What was unthinkable just ten years ago is now becoming a reality: European countries are looking at reducing spending on domestic social programs. Michael Weissenstein, a journalist for the Associated Press, recently wrote that “Deep budget cuts are underway across Europe. Although the first round of cuts are mostly focused on government payrolls—the least politically explosive target—welfare benefits are looking increasingly vulnerable.” The German government, for example, is planning to cut €3 billion ($3.78 billion) from its domestic budget and is looking at reducing unemployment benefits in order to do so. The proposal would involve lowering the amount paid to out of work Germans from 60% to less than 50% of their last recorded salary before taxes, a reduction of almost 17% in annual unemployment benefits. (Weissenstein, 2010)
According to Weissenstein, other nations are making the same hard choices. The week of May 24, 2010, the United Kingdom revealed a plan that cuts government payrolls and expenses by £6 billion ($8.6 billion) and also requires the unemployed to make a real effort to find jobs in order to be eligible for unemployment benefits. (Weissenstein, 2010)

The economic conditions in Europe have not been lost on U.S. industry, particularly those in the defense business. CEOs of major defense companies like Honeywell and United Technologies Corporation have expressed their concerns. These fears center on the amount of sovereign debt in Europe as well as on the precarious position of the euro. (Malone, 2010)

As all European countries increasingly focus on domestic agendas and priorities, cutting defense spending will be a more and more attractive option. The irony of the economic circumstances in which Europe, and by association the United States, find themselves is all too clear: The European welfare state built after World War II as “the keystone of a shared prosperity meant to prevent future conflict” may be the very thing contributing to instability. (Weissenstein, 2010)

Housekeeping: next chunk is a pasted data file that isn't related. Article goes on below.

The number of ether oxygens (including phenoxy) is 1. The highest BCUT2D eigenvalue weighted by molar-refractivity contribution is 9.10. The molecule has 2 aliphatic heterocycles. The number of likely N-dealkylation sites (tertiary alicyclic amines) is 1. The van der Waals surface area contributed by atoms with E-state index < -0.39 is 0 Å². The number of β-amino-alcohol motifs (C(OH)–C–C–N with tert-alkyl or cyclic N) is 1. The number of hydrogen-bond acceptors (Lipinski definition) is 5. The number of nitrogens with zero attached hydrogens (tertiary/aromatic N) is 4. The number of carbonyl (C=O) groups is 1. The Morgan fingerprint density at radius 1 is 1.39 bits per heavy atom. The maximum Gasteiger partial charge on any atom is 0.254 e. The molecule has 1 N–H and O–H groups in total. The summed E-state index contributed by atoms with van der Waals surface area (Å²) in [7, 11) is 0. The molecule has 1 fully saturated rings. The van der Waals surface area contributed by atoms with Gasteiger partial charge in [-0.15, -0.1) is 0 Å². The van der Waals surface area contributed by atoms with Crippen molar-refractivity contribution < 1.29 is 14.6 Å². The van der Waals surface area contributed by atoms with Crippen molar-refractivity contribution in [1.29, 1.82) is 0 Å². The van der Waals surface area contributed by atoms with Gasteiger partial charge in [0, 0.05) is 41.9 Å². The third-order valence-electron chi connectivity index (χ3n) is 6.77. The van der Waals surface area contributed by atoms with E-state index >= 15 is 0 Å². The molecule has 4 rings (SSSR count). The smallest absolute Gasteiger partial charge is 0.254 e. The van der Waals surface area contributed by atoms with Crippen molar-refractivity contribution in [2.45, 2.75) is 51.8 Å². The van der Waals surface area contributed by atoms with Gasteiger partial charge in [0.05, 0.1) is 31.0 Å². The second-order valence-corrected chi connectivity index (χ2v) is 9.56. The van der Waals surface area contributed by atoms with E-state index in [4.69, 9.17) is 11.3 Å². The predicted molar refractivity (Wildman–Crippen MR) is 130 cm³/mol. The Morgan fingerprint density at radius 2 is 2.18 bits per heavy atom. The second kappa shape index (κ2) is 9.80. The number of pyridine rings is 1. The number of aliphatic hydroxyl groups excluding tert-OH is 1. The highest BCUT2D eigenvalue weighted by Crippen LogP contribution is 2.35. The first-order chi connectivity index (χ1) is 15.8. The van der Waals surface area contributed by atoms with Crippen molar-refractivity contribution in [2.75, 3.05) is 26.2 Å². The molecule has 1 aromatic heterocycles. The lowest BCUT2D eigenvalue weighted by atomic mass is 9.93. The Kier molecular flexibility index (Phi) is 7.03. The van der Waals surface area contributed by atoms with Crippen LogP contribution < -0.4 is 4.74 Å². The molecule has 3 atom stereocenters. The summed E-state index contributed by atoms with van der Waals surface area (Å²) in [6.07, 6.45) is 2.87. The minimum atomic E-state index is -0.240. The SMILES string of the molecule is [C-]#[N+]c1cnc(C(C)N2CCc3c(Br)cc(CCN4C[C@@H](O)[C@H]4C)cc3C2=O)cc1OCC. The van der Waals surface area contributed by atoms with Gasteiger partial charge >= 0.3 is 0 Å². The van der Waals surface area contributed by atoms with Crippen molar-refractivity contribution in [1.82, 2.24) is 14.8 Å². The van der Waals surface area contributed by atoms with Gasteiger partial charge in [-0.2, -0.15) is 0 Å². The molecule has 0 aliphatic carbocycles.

The Effect of Stressed Economies on Global Security

Defense Secretary Robert Gates recently made a speech at the Eisenhower Library in Abilene, Kansas on the occasion of the 65th Anniversary of the Victory of World War II in Europe. His remarks portend how the United States is reacting to economic pressures. He stated that:

“The attacks of September 11, 2001, opened a gusher of defense spending that nearly doubled the base budget over the last decade, not counting supplemental appropriations for the wars in Iraq and Afghanistan. Which brings us to the situation we face and the choices we have today—as a defense department and as a country. Given America’s difficult economic circumstances and parlous fiscal condition, military spending on things large and small can and should expect closer, harsher scrutiny. The gusher has been turned off, and will stay off for a good period of time.” (Gates, 2010)


On the graph above, the dashed line depicts the variation in the procurement account for the U.S. Department of Defense. It shows the willingness of the U.S. to buy military weapons and equipment over the years from Fiscal Year (FY) 1960 to FY 2010. The amounts are in then year dollars to show the appetite for defense spending historically in any one year. The dotted line is the expenditure on research and development and shows less variation over that same period. Thesolid line shows the percent change in GBP from one fiscal year to the next. We can see that when the highest spikes in the percent change in GDP are followed by significant negative changes in percent change, these variations correspond to high spikes in the procurement account followed by significant reductions in defense spending on weapons and equipment. The significance of this rough comparison is that where the highest spikes occur in the percent change in GDP, the reductions in defense spending were the greatest in U.S. history. The situation we see today may therefore foretell an equally drastic reduction in U.S. spending on weapon systems.